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Holocephalan Embryo Provides New Information on the Evolution of the Glossopharyngeal Nerve, Metotic Fissure and Parachordal Plate in Gnathostomes

  • Alan Pradel ,

    apradel@amnh.org

    Affiliation Department of Vertebrate Paleontology, American Museum of Natural History, New York, New York, United States of America

  • Dominique Didier,

    Affiliation Department of Biology, Millersville University, Millersville, Pennsylvania, United States of America

  • Didier Casane,

    Affiliation Laboratoire Evolution, Génome et Spéciation, UPR 9034 CNRS, Gif-sur-Yvette, France, and Université Paris Diderot, Paris, France

  • Paul Tafforeau,

    Affiliation European Synchrotron Radiation Facility, Grenoble, France

  • John Graham Maisey

    Affiliation Department of Vertebrate Paleontology, American Museum of Natural History, New York, New York, United States of America

Holocephalan Embryo Provides New Information on the Evolution of the Glossopharyngeal Nerve, Metotic Fissure and Parachordal Plate in Gnathostomes

  • Alan Pradel, 
  • Dominique Didier, 
  • Didier Casane, 
  • Paul Tafforeau, 
  • John Graham Maisey
PLOS
x

Abstract

The phylogenetic relationships between the different groups of Paleozoic gnathostomes are still debated, mainly because of incomplete datasets on Paleozoic jawed vertebrate fossils and ontogeny of some modern taxa. This issue is illustrated by the condition of the glossopharyngeal nerve relative to the parachordal plate, the otic capsules and the metotic fissure in gnathostomes. Two main conditions are observed in elasmobranchs (shark and rays) and osteichthyans (bony fishes and tetrapods). The condition in the other chondrichthyan taxon, the holocephalans, is still poorly known, and without any information on this taxon, it remains difficult to polarize the condition in gnathostomes. Based on the anatomical study of an embryo of the holocephalan Callorhinchus milii by means of propagation X-Ray Synchrotron phase contrast microtomography using both holotomography and single distance phase retrieval process, we show that, contrary to what was previously inferred for holocephalans (i.e. an osteichthyan-like condition), the arrangement of the glossopharyngeal nerve relative to the surrounding structure in holocephalans is more similar to that of elasmobranchs. Furthermore, the holocephalan condition represents a combination of plesiomorphic characters for gnathostomes (e.g., the glossopharyngeal nerve leaves the braincase via the metotic fissure) and homoplastic characters. By contrast, the crown osteichthyans are probably derived in having the glossopharyngeal nerve that enters the saccular chamber and in having the glossopharyngeal foramen separated from the metotic fissure.

Introduction

Chondrichthyans are a clade of cartilaginous fishes comprising two, morphologically distinct modern sister groups: the elasmobranchs (sharks, skates, and rays) and the holocephalans (ratfishes). The relationships between these two monophyletic groups and the other gnathostomes (jawed vertebrates) are easy to establish when only extant forms are considered: both morphological and molecular data support the monophyly of osteichthyans and chondrichthyans, together forming the modern gnathostomes, sister group of the cyclostomes (hagfishes and lampreys) [1][3]. The phylogenetic relationships between the different groups of gnathostomes are much more debated when Paleozoic forms are considered. Debate about the phylogenetic position of particular gnathostome taxa is a result of incomplete datasets on Paleozoic fossils and ontogeny of some modern gnathostomes. Conflicting phylogenetic hypotheses results in conflicting diagnoses of taxa either stem- or crown- taxa by unambiguous synapomorphies.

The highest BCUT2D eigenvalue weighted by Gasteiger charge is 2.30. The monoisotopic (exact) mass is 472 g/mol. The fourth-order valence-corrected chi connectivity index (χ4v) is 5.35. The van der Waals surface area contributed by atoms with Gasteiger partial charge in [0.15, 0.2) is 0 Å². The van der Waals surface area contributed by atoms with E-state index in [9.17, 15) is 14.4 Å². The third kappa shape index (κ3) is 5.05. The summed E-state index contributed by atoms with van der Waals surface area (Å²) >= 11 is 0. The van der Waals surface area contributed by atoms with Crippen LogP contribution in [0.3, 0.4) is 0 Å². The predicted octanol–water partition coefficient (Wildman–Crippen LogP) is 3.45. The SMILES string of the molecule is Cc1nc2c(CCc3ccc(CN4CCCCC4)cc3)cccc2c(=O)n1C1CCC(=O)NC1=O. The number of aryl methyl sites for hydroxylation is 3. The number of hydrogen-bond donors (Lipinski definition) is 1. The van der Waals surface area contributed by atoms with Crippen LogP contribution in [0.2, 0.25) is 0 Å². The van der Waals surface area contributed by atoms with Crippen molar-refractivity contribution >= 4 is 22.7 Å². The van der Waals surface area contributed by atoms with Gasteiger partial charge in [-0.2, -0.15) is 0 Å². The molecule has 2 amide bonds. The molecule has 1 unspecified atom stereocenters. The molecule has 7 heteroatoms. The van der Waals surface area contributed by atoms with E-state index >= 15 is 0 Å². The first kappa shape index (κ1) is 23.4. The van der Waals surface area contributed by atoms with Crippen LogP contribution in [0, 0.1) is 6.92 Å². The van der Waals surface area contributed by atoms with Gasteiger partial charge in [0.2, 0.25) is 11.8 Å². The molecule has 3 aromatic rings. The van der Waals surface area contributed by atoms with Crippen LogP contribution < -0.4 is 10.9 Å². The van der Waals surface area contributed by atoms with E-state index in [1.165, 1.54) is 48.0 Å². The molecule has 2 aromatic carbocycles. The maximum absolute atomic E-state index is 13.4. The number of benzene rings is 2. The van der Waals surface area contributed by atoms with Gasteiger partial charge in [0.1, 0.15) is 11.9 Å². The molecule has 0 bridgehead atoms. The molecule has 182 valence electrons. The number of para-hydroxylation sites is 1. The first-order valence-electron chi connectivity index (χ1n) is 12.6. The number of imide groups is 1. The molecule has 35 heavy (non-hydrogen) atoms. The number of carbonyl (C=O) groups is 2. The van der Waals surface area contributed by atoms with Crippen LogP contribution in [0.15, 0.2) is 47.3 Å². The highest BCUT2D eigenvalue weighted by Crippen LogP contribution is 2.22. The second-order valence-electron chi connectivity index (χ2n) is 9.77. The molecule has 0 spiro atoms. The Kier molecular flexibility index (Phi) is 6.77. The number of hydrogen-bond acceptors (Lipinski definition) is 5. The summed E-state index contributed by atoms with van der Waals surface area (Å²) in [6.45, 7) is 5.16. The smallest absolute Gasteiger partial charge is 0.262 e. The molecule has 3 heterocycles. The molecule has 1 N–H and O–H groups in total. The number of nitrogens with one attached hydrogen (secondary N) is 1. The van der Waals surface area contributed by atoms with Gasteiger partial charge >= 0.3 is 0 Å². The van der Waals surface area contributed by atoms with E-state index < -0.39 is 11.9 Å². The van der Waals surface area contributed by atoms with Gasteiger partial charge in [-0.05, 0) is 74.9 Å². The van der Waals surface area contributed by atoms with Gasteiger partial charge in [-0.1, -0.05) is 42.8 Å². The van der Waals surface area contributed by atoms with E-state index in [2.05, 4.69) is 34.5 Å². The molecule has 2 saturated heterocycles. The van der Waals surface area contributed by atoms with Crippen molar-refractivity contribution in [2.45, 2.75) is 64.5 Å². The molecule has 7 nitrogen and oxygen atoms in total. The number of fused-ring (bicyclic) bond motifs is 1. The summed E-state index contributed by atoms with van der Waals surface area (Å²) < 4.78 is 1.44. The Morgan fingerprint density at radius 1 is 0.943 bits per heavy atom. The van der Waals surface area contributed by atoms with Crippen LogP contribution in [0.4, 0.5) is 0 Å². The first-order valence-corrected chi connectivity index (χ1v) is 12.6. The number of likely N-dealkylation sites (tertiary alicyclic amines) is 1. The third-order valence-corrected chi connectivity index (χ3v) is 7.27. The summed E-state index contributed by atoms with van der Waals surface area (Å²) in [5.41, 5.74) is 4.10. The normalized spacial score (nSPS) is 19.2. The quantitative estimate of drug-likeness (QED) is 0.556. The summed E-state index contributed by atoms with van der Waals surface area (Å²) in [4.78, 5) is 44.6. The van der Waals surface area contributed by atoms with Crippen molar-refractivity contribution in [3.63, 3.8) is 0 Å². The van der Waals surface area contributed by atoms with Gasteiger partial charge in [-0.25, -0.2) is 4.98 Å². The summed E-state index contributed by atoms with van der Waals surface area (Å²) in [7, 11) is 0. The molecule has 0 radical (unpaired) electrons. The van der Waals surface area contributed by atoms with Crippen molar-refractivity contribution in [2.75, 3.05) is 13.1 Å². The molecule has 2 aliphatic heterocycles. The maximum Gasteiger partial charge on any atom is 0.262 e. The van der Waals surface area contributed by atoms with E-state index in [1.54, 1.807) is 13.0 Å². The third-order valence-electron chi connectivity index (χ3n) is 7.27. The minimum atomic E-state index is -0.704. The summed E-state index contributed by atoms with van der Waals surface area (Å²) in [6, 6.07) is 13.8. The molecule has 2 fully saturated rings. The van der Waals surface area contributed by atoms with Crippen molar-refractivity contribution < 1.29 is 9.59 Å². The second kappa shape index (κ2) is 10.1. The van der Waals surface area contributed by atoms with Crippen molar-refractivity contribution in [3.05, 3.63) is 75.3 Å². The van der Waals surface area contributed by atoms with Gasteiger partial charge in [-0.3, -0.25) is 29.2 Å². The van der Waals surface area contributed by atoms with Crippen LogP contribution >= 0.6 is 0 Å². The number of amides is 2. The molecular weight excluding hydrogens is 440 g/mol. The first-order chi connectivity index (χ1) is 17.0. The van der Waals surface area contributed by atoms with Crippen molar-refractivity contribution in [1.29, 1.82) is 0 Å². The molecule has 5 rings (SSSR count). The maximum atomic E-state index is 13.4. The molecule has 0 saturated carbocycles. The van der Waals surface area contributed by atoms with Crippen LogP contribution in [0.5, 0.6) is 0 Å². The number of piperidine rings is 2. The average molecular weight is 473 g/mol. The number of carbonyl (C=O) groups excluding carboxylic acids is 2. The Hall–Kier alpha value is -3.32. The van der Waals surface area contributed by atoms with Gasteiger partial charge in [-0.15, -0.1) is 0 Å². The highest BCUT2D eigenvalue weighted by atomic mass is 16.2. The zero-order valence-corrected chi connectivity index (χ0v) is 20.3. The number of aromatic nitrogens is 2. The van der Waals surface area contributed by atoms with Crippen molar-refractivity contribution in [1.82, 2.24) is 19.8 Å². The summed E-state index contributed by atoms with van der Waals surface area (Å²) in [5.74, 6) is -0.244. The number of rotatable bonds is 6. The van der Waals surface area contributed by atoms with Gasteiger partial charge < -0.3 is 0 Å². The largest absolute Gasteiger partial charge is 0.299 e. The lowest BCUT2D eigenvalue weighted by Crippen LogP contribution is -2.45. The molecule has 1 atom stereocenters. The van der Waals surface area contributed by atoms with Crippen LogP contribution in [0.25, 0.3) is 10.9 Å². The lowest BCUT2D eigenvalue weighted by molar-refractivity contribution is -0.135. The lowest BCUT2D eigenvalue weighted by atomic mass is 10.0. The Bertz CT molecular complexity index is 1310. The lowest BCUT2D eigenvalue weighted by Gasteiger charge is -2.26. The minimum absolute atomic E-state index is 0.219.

This issue is illustrated by the condition of the glossopharyngeal nerve relative to the parachordal plate, the otic capsules and the metotic fissure in gnathostomes.

A ventral metotic fissure is present in all gnathostome embryos. It separates the parachordal plate from the otic capsule at early ontogenetic stages. This fissure generally closes during ontogeny by the formation and closure of anterior and posterior basicapsular commissures between the parachordal plate and the otic capsule [4]. The two commissures form the anterior and posterior boundaries of the embryonic basicapsular fenestra, which corresponds to the vestibular fontanelle in adult gnathostomes [5]. The glossopharyngeal nerve leaves the embryonic neurocranium through the basicapsular fenestra in gnathostome embryos [4]. However, the subsequent ontogeny of the glossopharyngeal nerve follows different trajectories in modern adult osteichthyans and elasmobranchs. In osteichthyans, the medial wall of the otic capsule is unchondrified and the glossopharyngeal nerve leaves the cranial cavity via a foramen located on the lateral wall of the saccular chamber of the otic capsule [4]. Furthermore, there is no hypotic lamina (i.e. a lateral extension of the parachordal plate which floors the glossopharyngeal canal), and the glossopharyngeal foramen is separated from the metotic fissure (or a remnant of the fissure, such as the vestibular fontanelle). By contrast, in modern elasmobranchs, the medial capsular wall is chondrified, the glossopharyngeal nerve leaves the braincase via the remnant of the metotic fissure, and the nerve is floored by the hypotic lamina, so that it has a more horizontal course than in osteichthyans after leaving the endocranial cavity. The course of the glossopharyngeal nerve relative to the otic capsule in elasmobranchs has been extensively discussed: De Beer [4] and Jollie [6] described the glossopharyngeal nerve as passing external to the otic capsule, whereas Holmgren [7], [8] argued that the nerve actually entered the auditory capsule. Unfortunately, no subsequent detailed studies have been presented, although the interpretation of De Beer [4] and Jollie [6] is commonly accepted.